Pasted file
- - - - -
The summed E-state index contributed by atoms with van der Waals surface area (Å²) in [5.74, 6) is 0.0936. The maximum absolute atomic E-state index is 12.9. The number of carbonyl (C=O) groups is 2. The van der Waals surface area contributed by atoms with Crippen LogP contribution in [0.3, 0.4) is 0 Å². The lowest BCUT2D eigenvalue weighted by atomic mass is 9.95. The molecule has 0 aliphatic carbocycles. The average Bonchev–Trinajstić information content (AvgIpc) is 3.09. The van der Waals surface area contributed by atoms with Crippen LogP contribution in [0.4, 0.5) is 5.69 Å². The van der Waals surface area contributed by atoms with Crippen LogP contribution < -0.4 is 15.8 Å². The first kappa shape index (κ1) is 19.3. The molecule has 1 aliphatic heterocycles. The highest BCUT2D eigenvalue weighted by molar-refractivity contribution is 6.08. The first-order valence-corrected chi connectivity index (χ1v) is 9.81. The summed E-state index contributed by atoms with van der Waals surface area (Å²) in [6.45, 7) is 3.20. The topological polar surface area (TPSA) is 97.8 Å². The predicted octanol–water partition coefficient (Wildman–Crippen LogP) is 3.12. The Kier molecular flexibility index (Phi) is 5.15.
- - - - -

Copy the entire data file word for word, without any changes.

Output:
The summed E-state index contributed by atoms with van der Waals surface area (Å²) in [5.74, 6) is 0.0936. The maximum absolute atomic E-state index is 12.9. The number of carbonyl (C=O) groups is 2. The van der Waals surface area contributed by atoms with Crippen LogP contribution in [0.3, 0.4) is 0 Å². The lowest BCUT2D eigenvalue weighted by atomic mass is 9.95. The molecule has 0 aliphatic carbocycles. The average Bonchev–Trinajstić information content (AvgIpc) is 3.09. The van der Waals surface area contributed by atoms with Crippen LogP contribution in [0.4, 0.5) is 5.69 Å². The van der Waals surface area contributed by atoms with Crippen LogP contribution < -0.4 is 15.8 Å². The first kappa shape index (κ1) is 19.3. The molecule has 1 aliphatic heterocycles. The highest BCUT2D eigenvalue weighted by molar-refractivity contribution is 6.08. The first-order valence-corrected chi connectivity index (χ1v) is 9.81. The summed E-state index contributed by atoms with van der Waals surface area (Å²) in [6.45, 7) is 3.20. The topological polar surface area (TPSA) is 97.8 Å². The predicted octanol–water partition coefficient (Wildman–Crippen LogP) is 3.12. The Kier molecular flexibility index (Phi) is 5.15.